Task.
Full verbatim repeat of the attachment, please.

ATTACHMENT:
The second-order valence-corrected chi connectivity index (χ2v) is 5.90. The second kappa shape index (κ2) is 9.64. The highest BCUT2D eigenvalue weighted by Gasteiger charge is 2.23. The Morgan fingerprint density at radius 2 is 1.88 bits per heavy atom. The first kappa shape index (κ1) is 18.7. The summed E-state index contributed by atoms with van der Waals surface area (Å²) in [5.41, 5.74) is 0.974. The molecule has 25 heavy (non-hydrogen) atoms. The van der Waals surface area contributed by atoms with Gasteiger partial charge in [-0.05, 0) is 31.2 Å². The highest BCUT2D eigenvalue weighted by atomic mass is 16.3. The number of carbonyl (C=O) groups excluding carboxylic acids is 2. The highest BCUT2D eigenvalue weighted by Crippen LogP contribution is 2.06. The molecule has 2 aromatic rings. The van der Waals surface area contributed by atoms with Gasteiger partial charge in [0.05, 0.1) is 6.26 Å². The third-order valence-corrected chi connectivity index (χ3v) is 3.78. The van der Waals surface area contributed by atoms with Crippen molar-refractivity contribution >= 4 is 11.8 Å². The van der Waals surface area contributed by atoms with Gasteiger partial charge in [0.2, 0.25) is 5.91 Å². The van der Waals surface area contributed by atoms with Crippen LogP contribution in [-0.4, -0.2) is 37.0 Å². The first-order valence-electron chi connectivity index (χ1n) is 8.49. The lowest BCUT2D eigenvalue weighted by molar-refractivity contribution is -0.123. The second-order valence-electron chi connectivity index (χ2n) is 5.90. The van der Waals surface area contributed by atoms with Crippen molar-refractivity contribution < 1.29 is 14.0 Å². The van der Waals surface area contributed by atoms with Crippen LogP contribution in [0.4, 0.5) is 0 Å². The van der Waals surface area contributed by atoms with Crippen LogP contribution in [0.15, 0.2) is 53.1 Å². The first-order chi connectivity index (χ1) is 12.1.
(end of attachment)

The second-order valence-corrected chi connectivity index (χ2v) is 5.90. The second kappa shape index (κ2) is 9.64. The highest BCUT2D eigenvalue weighted by Gasteiger charge is 2.23. The Morgan fingerprint density at radius 2 is 1.88 bits per heavy atom. The first kappa shape index (κ1) is 18.7. The summed E-state index contributed by atoms with van der Waals surface area (Å²) in [5.41, 5.74) is 0.974. The molecule has 25 heavy (non-hydrogen) atoms. The van der Waals surface area contributed by atoms with Gasteiger partial charge in [-0.05, 0) is 31.2 Å². The highest BCUT2D eigenvalue weighted by atomic mass is 16.3. The number of carbonyl (C=O) groups excluding carboxylic acids is 2. The highest BCUT2D eigenvalue weighted by Crippen LogP contribution is 2.06. The molecule has 2 aromatic rings. The van der Waals surface area contributed by atoms with Gasteiger partial charge in [0.05, 0.1) is 6.26 Å². The third-order valence-corrected chi connectivity index (χ3v) is 3.78. The van der Waals surface area contributed by atoms with Crippen molar-refractivity contribution >= 4 is 11.8 Å². The van der Waals surface area contributed by atoms with Gasteiger partial charge in [0.2, 0.25) is 5.91 Å². The van der Waals surface area contributed by atoms with Crippen LogP contribution in [-0.4, -0.2) is 37.0 Å². The first-order valence-electron chi connectivity index (χ1n) is 8.49. The lowest BCUT2D eigenvalue weighted by molar-refractivity contribution is -0.123. The second-order valence-electron chi connectivity index (χ2n) is 5.90. The van der Waals surface area contributed by atoms with Crippen molar-refractivity contribution < 1.29 is 14.0 Å². The van der Waals surface area contributed by atoms with Crippen LogP contribution in [0.4, 0.5) is 0 Å². The van der Waals surface area contributed by atoms with Crippen LogP contribution in [0.15, 0.2) is 53.1 Å². The first-order chi connectivity index (χ1) is 12.1.